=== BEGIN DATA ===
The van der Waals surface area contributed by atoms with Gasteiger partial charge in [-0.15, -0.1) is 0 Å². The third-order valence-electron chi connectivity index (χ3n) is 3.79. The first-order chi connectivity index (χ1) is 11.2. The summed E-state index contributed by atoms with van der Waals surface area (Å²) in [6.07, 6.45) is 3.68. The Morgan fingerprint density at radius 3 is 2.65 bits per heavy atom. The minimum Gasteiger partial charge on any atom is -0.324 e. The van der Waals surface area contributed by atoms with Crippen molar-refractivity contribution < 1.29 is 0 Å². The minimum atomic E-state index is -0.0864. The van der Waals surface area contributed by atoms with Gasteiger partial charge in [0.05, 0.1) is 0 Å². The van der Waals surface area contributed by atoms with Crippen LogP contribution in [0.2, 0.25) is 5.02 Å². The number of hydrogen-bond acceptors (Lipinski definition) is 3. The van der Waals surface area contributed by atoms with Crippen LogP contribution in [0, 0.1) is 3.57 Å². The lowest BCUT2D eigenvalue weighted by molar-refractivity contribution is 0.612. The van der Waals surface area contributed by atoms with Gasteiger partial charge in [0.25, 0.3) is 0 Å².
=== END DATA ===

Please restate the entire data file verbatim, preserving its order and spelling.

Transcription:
The van der Waals surface area contributed by atoms with Gasteiger partial charge in [-0.15, -0.1) is 0 Å². The third-order valence-electron chi connectivity index (χ3n) is 3.79. The first-order chi connectivity index (χ1) is 11.2. The summed E-state index contributed by atoms with van der Waals surface area (Å²) in [6.07, 6.45) is 3.68. The Morgan fingerprint density at radius 3 is 2.65 bits per heavy atom. The minimum Gasteiger partial charge on any atom is -0.324 e. The van der Waals surface area contributed by atoms with Crippen molar-refractivity contribution < 1.29 is 0 Å². The minimum atomic E-state index is -0.0864. The van der Waals surface area contributed by atoms with Gasteiger partial charge in [0.05, 0.1) is 0 Å². The van der Waals surface area contributed by atoms with Crippen LogP contribution in [0.2, 0.25) is 5.02 Å². The number of hydrogen-bond acceptors (Lipinski definition) is 3. The van der Waals surface area contributed by atoms with Crippen LogP contribution in [0, 0.1) is 3.57 Å². The lowest BCUT2D eigenvalue weighted by molar-refractivity contribution is 0.612. The van der Waals surface area contributed by atoms with Gasteiger partial charge in [0.25, 0.3) is 0 Å².